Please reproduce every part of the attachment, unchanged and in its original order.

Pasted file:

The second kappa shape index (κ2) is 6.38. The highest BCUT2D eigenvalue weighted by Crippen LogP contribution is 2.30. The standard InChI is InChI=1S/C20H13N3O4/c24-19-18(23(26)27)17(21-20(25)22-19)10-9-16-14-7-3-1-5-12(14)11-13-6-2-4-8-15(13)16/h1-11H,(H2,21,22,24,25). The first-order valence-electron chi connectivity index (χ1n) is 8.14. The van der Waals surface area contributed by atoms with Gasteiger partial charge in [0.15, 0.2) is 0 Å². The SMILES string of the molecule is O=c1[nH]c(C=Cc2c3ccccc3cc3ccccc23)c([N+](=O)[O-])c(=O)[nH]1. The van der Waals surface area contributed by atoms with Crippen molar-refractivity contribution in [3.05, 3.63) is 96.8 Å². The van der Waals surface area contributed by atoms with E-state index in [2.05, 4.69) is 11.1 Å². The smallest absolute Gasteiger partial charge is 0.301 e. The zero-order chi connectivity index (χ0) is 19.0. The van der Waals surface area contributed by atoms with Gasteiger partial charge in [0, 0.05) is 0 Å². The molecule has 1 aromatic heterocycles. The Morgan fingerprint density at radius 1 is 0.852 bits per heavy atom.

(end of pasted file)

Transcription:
The second kappa shape index (κ2) is 6.38. The highest BCUT2D eigenvalue weighted by Crippen LogP contribution is 2.30. The standard InChI is InChI=1S/C20H13N3O4/c24-19-18(23(26)27)17(21-20(25)22-19)10-9-16-14-7-3-1-5-12(14)11-13-6-2-4-8-15(13)16/h1-11H,(H2,21,22,24,25). The first-order valence-electron chi connectivity index (χ1n) is 8.14. The van der Waals surface area contributed by atoms with Gasteiger partial charge in [0.15, 0.2) is 0 Å². The SMILES string of the molecule is O=c1[nH]c(C=Cc2c3ccccc3cc3ccccc23)c([N+](=O)[O-])c(=O)[nH]1. The van der Waals surface area contributed by atoms with Crippen molar-refractivity contribution in [3.05, 3.63) is 96.8 Å². The van der Waals surface area contributed by atoms with E-state index in [2.05, 4.69) is 11.1 Å². The smallest absolute Gasteiger partial charge is 0.301 e. The zero-order chi connectivity index (χ0) is 19.0. The van der Waals surface area contributed by atoms with Gasteiger partial charge in [0, 0.05) is 0 Å². The molecule has 1 aromatic heterocycles. The Morgan fingerprint density at radius 1 is 0.852 bits per heavy atom.